Dwelling Below – Self-Titled

I literally half-sprinted to my computer from my car where I was listening to this to find, after much agony and consternation, one album I could cut to make room. This is such a gnarly record: Four long tracks, my favorite approach in extreme metal, sitting in a syrupy and surreal place between death and doom, often feeling more like if Primus got off a very bad trip and started fusing in your brain with Morbid Angel. There is a seasickness to this music, a slipperiness in the bends and burble of the bass that make it sounds as if it is at times legitimately melting in your ears, an ooze barely able to hold shape. It’s a thing I’ve come to value more than even riffs themselves a lot of times: a jazzy sense of forcefulness and color to the playing, where the act of playing itself conveys a feeling separate from just the chordal or melodic information. But most importantly: this is despairing, bleak, nasty. Buy it on Bandcamp. – Langdon Hickman

Ὁπλίτης – Παραμαινομένη

You should pay attention to Ὁπλίτης (Greek for “hoplites”) if you haven’t already. You had three albums last year to get on board with their hyper-kinetic-technical-black-metal-grindcore, each one improving upon its predecessor and furthering sole member Liu Zhenyang’s deep dive into reviving Ancient Greek. The coolest thing about this project is that it’s just an excuse for him to bring the language back from the dead. The second coolest thing is that Παραμαινομένη is so bonkers that it makes his previous projects look elementary. It’s just under an hour long, contains six tracks (three of which cross the 10-minute mark), and shows how much one man can love a saxophone, though said love is dangerous. The instrument screeches alongside Zhenyang’s foray into mathcore, which he confidently stretches beyond its breaking point before it snaps back into place like a rubber band. Add all this to the fact that you still can’t understand what he’s saying (he’s still singing in Ancient Greek) and you get what is easily, and proudly, Ὁπλίτης’s most unhinged effort. Buy it on Bandcamp. – Colin Dempsey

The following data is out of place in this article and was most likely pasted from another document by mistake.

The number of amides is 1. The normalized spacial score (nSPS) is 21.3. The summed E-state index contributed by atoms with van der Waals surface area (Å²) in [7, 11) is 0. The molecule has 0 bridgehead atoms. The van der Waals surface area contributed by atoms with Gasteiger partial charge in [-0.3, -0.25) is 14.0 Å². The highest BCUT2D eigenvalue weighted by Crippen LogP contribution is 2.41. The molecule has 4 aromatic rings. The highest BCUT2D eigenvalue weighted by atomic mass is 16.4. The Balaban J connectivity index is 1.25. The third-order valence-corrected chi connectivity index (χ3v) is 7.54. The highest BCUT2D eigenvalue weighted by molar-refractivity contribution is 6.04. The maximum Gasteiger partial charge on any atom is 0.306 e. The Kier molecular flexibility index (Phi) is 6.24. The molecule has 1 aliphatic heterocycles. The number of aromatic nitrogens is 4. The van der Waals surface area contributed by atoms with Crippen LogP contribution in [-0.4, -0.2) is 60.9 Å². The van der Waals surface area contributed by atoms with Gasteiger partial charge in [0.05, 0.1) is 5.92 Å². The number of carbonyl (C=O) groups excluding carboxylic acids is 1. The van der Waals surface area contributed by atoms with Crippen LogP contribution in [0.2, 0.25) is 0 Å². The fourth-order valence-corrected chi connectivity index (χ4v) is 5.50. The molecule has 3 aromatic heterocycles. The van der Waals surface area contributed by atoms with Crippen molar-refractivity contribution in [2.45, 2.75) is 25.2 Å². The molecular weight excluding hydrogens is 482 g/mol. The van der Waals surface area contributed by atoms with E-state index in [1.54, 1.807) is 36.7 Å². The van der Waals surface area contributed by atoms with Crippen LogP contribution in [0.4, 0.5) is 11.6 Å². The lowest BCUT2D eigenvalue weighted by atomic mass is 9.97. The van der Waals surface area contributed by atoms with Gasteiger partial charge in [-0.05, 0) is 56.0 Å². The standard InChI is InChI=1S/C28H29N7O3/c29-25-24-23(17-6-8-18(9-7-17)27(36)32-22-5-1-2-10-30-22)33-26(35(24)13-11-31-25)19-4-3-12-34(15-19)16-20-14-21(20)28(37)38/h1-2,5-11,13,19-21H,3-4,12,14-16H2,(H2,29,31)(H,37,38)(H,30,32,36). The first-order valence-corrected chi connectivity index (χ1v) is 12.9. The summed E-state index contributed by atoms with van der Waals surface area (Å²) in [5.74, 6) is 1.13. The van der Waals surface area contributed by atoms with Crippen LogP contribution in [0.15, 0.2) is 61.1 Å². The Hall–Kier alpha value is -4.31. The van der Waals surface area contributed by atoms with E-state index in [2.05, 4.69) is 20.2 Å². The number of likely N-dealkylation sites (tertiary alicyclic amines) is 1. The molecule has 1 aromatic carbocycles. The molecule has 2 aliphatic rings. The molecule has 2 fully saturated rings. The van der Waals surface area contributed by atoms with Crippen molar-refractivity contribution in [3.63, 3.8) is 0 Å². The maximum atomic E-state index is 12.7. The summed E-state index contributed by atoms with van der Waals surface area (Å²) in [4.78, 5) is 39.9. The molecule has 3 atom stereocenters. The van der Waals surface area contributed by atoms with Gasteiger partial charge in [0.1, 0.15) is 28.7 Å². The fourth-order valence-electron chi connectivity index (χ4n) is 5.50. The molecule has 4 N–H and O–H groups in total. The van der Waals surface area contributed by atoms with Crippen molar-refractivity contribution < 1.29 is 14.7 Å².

Myaelin – Naesekhnaetri

Heavy prog from Italy, the kind that in the early to mid-’70s would have laid down the heady brew that would one day crest into heavy metal. We forget sometimes the conjoined birth of the two genres, swapping ideas like mad, both emerging from the embryonic soup of psychedelic music, testing the extreme edges of the style and sharing notes on how best to do so. This record sounds like a lost deep cut a crate digger obsessive of either genre might have craved, as if the shockingly heavy second record from Egg had gotten a proper followup or if the full prog-epic version of “Caviar and Meths” by Judas Priest had been put to tape. It’s a sound near and dear to my heart, a fusion state of the two most important genres to shape my mind (even if jazz, art pop, rap, and electronic music compete heavily these days). The balance here is superb: from the aggressive swirls of Fender Rhodes to the harsh growl of the bass, the guitar and drum duo playing that feels feral and the vocal that feels half-ranted. You can see the psychedelic stain coloring their fingertips in your closed eyes, smell the clove smoke and ceremonial incense. What if Ghost’s second record was more evil and less, well, Ghost? Here, we have our answer. Buy it on Bandcamp. – Langdon Hickman

Narzissus – Akt III: Erl​ö​sung